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166 of 174 people found the following review helpful
5.0 out of 5 stars THE LAST KINGDOM Delivers!
It is Northumbria, England, in the year 866. Uhtred, the son of an Earl becomes an orphan at ten and is captured and adopted by Ragnar the Dane. He is taught the Viking ways and Ragnar becomes more a father to him than his own father ever was. He loves the unrestricted, impious ways of the Danes and learns to become a formidable warrior.

King Alfred, (later...
Published on December 3, 2004 by Kimberly Gelderman

versus
65 of 82 people found the following review helpful
3.0 out of 5 stars A pretty good Cornwell book
I'm a huge fan of Bernard Cornwell, and this book is very well-written and exciting like all of his novels. If you enjoyed the Warlord Chronicles you will be sure to enjoy his Saxon stories. The reason this novel lost stars is because it has a number of problems that make it somewhat inferior to other books Cornwell has written.

First, the main character Uhtred...
Published on July 7, 2007 by Denny Gibbons


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7 of 8 people found the following review helpful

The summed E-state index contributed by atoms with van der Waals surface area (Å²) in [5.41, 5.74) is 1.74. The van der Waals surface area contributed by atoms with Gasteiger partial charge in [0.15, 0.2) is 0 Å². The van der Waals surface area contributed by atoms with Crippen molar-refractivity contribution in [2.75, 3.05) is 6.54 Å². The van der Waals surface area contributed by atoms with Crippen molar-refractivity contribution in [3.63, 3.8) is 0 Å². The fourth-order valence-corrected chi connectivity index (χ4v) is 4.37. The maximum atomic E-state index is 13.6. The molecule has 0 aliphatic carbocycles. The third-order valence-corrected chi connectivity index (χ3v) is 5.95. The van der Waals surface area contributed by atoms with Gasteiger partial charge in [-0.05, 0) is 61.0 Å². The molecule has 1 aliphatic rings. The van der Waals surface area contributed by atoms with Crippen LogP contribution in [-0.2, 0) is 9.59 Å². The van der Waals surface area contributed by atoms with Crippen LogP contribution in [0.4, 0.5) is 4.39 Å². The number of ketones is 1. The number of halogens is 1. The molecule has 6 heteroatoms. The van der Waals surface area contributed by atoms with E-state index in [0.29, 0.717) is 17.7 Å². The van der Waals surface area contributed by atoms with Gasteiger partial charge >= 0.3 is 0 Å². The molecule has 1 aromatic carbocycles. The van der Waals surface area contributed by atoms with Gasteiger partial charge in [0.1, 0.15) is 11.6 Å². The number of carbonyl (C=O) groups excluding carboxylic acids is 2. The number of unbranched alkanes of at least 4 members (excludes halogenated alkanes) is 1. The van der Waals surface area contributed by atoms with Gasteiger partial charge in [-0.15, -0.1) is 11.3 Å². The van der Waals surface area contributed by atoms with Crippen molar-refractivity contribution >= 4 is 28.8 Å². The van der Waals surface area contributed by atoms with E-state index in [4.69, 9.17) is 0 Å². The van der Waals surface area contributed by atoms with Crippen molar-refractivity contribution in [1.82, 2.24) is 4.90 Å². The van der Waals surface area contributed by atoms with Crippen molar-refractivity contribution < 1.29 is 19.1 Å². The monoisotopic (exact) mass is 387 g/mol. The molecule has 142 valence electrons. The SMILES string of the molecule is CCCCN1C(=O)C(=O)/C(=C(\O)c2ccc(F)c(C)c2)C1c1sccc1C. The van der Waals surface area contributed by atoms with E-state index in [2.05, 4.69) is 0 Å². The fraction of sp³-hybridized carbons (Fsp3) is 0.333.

4.0 out of 5 stars Excellent Kick-Off to New Series -- Here Come the Danes!, May 23, 2005
By 
Scott Schiefelbein (Portland, Oregon United States) - See all my reviews
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Bernard Cornwell's "The Last Kingdom" sees our favorite spinner of rollicking historical fiction turn his clever eyes to the historical mists surrounding England's King Alfred the Great and his defense of England against the invading Danes (known to you and me as the Vikings). For those familiar with Cornwell, there are few surprises here, and that is a major plus.

This tale of 9th-century England is told by Uthred, a fictional character (while many of the other characters in the novel are real-life historical figures). A Northumbrian, Uthred is captured in battle by the Danes as a child and raised as a Dane, learning their mythology and values. Yet Uthred remains English at heart, and knows that even while he has learned to honor (and even love) Danes, his destiny will see him fighting in the shield wall against their invasion. Uthred's inner conflicts make him one Cornwell's more compelling heroes.

9th-century England is really four separate kingdoms, and over the course of the novel the Danes sweep over three, leaving Wessex to stand alone as the Last Kingdom of the title. Wessex is led by the scholarly, sickly, pious, and reluctantly randy Alfred. Uthred has little affection for this man, particularly when placed alongside Uthred's favorite reckless Danes, but Alfred remains a player to be reckoned with. Alfred has the talent to see Uthred's military prowess, and Uthred rises to become a leader of the English forces.